The memorial is located along the Ohio River where the bridge once stood.

A scale model of the original Silver Bridge can be seen at the Point Pleasant River Museum, as well as an eyebar assembly from the collapsed bridge.

Silver Bridge collapse in Point Pleasant, WV

If you go to any of these locations, I’d love to see your photos! When you share them be sure to tag and/or mention Cult of Weird.


Did I miss something? Tell me about it in the comments below!

Feather death crown

Feather Death Crowns: An Appalachian Omen of Death

In Appalachian culture, a bizarre phenomenon of feather crowns found in the pillows of sick people became known as an omen of death.
Vintage feather death crown photo by Lori Kimball
Feather death crown dating somewhere between the 1800s and the 1930s. Photo by Lori Kimball /

Feather pillows are about as rare the Loch Ness Monster, but once upon a time they were as common as could be.

Long ago, the people of Appalachia began to notice a peculiar phenomenon: odd crownlike masses in the pillows of the seriously ill or recently deceased.

These objects became known as Death Crowns (or less-commonly, angel crowns). Death Crowns are usually elaborate, interlocking designs that resemble a disc or crown. The quills always point inward, and though rare, are only found in the feather pillows of the seriously ill or recently deceased.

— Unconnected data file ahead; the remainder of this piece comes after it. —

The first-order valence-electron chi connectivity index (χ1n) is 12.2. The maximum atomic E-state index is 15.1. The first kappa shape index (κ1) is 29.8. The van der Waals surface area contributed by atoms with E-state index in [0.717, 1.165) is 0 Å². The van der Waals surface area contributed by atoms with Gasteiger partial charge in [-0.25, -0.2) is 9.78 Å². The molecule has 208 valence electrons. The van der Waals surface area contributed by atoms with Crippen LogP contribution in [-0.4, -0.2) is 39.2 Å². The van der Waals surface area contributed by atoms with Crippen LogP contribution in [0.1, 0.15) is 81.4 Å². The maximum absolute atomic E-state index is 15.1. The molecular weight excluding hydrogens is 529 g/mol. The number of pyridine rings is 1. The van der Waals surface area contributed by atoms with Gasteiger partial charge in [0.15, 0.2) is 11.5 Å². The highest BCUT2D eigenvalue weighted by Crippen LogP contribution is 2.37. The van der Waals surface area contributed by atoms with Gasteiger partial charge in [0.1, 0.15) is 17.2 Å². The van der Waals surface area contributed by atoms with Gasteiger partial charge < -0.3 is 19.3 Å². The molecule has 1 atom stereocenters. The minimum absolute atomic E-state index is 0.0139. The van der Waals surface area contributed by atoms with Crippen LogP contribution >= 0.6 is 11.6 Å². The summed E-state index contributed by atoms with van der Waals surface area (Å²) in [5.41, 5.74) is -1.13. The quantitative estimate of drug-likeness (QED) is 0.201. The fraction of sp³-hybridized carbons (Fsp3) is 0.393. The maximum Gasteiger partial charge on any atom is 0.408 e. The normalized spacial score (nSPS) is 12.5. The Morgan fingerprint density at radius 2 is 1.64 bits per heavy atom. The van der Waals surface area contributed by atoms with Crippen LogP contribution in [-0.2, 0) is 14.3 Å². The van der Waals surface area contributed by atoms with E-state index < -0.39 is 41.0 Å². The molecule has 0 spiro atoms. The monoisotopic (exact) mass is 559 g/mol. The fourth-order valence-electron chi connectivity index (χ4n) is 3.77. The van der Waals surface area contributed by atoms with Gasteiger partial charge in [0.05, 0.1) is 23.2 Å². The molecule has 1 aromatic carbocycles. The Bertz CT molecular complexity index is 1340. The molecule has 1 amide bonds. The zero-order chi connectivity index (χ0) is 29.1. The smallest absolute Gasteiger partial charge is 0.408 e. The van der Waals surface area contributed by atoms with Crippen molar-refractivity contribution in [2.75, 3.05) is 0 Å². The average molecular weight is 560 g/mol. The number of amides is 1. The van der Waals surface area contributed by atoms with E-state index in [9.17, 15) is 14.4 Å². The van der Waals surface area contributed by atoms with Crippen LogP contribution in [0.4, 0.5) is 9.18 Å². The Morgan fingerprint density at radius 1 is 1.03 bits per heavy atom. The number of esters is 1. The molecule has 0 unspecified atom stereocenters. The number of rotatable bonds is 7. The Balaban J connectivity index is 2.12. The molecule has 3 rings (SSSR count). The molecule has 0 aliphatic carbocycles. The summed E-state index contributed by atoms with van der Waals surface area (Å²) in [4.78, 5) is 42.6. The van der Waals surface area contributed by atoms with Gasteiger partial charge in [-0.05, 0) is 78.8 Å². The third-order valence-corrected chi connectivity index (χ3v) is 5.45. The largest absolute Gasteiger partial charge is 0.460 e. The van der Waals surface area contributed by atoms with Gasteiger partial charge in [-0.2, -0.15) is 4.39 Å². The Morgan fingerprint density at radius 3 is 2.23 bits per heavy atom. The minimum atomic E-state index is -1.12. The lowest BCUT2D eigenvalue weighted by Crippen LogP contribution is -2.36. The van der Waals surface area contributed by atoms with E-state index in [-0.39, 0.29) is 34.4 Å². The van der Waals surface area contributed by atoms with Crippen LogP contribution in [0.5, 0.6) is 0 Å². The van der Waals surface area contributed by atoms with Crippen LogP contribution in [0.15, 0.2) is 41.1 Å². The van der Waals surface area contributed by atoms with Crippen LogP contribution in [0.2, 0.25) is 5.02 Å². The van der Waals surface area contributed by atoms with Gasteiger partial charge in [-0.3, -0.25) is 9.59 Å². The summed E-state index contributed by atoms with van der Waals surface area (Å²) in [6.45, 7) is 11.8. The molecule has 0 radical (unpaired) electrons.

Because of the isolated, rural nature of the area, the phenomenon appears to be unique to Appalachia, or locations where some of these mountain folk migrated, such as Missouri, Indiana, and Ohio. But it’s almost exclusively a lost-belief now that most people have switched out their feather pillows for comfort foam or synthetic fibers.

I was fortunate enough to overhear a death crown story in my youth, otherwise I’d likely be unaware such a concept ever existed. My family has lived in Hall County, Georgia for generations, just miles from the foothills of the Blue Ridge Mountains.

My great aunt paid us a visit when I was maybe 5 years old. She started talking about the recent death of her elderly father. He’d been killed while walking around a bus he’d just exited. A car sped by without caution, striking the old man. She was elected the sorrowful chore of sorting through her father’s belongings. As she lifted her father’s ancient feather pillow she felt something solid inside. She started to throw the pillow away, but something compelled her to open it up. She reached inside and probed with her fingers in search of what she had felt. To her astonishment, she pulled out an intricately woven wreath of feathers, roughly the size of a bird’s nest. She took this has a sign her father had gone to heaven.